|Lowest Recommended Age:||Kindergarten - 3rd Grade|
|Violence/Scariness:||Very sad when Star is taken away from Cap.|
|Diversity Issues:||Miss Morgan is intolerant of Star's unusual home environment.|
|Movie Release Date:||1936|
Plot: Star (Shirley Temple), an orphan, lives with Captain January (Guy Kibbee), a retired sailor who runs a lighthouse. They adore each other, and she loves her life there, with the large community of sailors as her extended family and “Cap” to take care of her and teach her. A meddlesome and jealous woman, Agatha Morgan (Sara Haden) tries to prove that Cap is not a suitable guardian for Star, and that she should be in school, but when she is tested, her performance is well ahead of her grade level.
When the lighthouse is automated, Cap loses his job, and this gives Miss Morgan another chance to take Star away. To keep her from Miss Morgan, Cap’s friend Captain Nazro (Slim Somerville) tracks down Star’s wealthy relatives, who come to get her. They do everything they can to make her happy, finally realizing that she cannot be happy without the people who have become her real family. They bring Cap, Nazro, and her other special friends to be the crew for their new boat so they can be together.
Discussion: This is one of Shirley Temple’s best movies, and it provides an opportunity to discuss some of the most sensitive issues facing some children. Children who are home schooled will appreciate seeing the success of Shirley’s home schooling with Cap. And children who are in foster homes or have had to face custody issues may appreciate the opportunity to discuss Shirley’s situation as a way of addressing their own.
When Shirley is taken away from Cap, she says, “Why are they taking me away from you? What have I done?” This is a good chance to talk with children about how many kids mistakenly blame themselves for the problems that are created by the grown-ups around them. Star sings a song about how all that matters is “the right someone to love,” and imagines what it would be like to be Cap’s nanny. She says that he needs her to take care of him. Children need to know that it can be fun to pretend to be the caretaker, but that it is the grown-up’s responsibility to take care of the child. The movie also depicts the difficulty of finding work, especially after a job has been made obsolete.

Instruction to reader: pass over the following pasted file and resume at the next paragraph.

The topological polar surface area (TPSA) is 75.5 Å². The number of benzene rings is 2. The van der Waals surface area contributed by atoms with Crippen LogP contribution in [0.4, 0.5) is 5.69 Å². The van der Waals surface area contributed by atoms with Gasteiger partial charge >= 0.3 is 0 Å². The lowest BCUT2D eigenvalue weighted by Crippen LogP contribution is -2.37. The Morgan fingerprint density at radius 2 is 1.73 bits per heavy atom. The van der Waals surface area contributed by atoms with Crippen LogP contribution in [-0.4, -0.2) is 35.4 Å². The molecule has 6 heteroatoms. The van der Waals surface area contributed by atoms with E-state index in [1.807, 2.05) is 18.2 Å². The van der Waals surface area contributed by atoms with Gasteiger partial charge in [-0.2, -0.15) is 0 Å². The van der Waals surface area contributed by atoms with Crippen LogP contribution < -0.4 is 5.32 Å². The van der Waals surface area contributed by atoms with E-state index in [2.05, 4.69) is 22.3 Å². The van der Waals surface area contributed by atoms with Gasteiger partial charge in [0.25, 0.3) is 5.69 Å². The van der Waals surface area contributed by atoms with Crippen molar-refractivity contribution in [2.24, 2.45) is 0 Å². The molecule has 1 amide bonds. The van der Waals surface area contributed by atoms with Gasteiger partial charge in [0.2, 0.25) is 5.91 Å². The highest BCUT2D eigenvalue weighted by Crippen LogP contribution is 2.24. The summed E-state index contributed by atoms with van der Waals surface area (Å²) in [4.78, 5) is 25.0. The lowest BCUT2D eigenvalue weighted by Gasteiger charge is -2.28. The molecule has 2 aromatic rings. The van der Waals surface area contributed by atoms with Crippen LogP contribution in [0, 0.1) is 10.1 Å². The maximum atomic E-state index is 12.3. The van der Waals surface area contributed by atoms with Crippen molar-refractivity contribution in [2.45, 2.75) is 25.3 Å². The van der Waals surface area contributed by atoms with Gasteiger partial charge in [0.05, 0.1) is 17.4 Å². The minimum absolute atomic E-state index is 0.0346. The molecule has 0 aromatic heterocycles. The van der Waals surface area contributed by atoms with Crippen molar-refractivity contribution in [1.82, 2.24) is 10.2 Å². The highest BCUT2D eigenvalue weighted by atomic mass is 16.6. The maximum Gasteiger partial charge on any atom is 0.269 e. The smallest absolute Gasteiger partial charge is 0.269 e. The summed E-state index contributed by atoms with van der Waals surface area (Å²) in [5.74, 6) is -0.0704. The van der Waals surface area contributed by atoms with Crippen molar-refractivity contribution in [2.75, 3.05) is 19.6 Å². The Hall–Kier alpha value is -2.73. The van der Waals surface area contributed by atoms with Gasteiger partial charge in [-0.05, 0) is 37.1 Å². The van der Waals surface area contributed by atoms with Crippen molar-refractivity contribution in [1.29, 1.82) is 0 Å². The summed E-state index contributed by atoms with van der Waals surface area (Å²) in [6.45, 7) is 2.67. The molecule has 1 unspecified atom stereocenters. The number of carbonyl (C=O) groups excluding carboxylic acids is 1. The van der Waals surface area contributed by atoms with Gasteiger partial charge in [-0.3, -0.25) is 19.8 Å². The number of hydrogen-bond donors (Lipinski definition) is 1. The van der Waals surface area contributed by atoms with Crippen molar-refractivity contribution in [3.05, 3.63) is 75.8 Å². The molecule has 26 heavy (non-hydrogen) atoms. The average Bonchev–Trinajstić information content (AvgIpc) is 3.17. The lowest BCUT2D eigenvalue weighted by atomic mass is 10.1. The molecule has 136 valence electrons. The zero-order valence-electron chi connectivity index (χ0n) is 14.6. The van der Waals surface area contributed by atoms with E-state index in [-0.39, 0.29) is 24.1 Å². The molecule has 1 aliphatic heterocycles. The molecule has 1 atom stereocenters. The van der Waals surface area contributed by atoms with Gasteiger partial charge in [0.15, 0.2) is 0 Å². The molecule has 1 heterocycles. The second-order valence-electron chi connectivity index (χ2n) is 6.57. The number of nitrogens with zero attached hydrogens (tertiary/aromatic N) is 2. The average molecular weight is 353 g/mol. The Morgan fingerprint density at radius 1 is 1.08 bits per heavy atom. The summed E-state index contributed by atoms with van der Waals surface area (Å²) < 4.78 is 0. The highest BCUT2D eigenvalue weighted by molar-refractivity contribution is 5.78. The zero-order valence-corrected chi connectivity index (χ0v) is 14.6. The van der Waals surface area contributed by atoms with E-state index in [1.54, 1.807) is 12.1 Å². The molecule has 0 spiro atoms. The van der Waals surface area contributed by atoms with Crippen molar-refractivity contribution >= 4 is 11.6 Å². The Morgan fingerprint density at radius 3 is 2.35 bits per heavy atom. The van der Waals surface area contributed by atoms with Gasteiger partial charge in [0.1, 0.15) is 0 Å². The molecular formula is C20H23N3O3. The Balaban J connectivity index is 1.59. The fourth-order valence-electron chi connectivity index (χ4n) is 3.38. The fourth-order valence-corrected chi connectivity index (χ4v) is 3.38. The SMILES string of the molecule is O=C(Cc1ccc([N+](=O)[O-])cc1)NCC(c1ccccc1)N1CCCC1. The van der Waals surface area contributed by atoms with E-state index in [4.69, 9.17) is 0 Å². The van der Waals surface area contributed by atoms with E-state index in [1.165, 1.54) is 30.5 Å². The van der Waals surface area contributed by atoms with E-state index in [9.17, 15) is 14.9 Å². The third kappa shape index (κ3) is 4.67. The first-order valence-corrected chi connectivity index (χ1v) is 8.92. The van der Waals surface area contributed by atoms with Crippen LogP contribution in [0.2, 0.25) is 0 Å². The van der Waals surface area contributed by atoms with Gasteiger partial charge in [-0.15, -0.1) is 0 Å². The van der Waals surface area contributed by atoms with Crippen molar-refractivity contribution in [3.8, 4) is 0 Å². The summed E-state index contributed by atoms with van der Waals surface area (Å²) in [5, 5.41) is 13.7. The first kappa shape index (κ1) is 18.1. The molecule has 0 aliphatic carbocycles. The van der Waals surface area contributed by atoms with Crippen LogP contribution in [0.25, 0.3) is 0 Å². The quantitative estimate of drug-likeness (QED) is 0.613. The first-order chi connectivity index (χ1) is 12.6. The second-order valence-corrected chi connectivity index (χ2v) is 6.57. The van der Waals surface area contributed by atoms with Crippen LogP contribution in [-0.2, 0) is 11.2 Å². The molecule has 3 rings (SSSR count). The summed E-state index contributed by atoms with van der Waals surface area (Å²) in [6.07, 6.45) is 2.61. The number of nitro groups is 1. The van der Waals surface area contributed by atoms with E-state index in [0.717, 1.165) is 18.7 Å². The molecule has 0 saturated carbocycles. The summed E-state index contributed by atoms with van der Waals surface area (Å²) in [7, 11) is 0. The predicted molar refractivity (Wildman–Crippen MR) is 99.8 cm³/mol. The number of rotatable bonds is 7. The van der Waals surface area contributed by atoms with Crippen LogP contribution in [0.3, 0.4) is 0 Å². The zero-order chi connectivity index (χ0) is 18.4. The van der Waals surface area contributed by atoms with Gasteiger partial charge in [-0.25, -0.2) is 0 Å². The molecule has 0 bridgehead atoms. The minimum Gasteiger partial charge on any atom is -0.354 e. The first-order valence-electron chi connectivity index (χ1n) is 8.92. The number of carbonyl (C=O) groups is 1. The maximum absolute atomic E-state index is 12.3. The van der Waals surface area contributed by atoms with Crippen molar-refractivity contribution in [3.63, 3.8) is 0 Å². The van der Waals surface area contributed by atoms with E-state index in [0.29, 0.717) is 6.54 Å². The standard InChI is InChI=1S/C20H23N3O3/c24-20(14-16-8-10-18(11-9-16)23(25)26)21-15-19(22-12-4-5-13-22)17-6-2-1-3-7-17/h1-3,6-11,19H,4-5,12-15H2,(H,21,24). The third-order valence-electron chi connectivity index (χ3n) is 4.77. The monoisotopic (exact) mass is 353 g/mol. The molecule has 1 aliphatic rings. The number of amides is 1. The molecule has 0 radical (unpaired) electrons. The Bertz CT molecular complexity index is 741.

Warning: this is a “happily ever after” movie, and children whose own situation make it difficult to watch an ending that ties everything up too neatly may have a hard time with it.
Questions for Kids:
· Why does Paul try to get Mary to “bend the rules” for Star’s test, and why won’t she do it?
· How can you tell that Cap and Nazro are friends, even though they insult each other and argue?
· How does Star notice that Cap is sad?
· Nazro does not give Cap two important pieces of information — what are they, and why doesn’t he tell Cap?
· Star and Cap both give reasons they are glad to leave the lighthouse — do you believe them? Why do they do that?
· Nazro says that children “forget quick.” Is that right?
Connections: Television fans with sharp eyes will recognize Buddy Ebsen (of “The Beverly Hillbillies” and “Barnaby Jones”) as Star’s friend Paul, who dances with her to “At the Codfish Ball.”
Activities: Children might like to visit a lighthouse or a museum exhibit showing the way they used to operate before the automation portrayed in the movie. They might also like to learn something about the opera Shirley pretends to be in, “Lucia de Lammermor;” the public library may have a recording you can borrow. Cap and Nazro pay pinochle, which children might like to learn. And they might like to make up a story, as Star does so well in her test at school.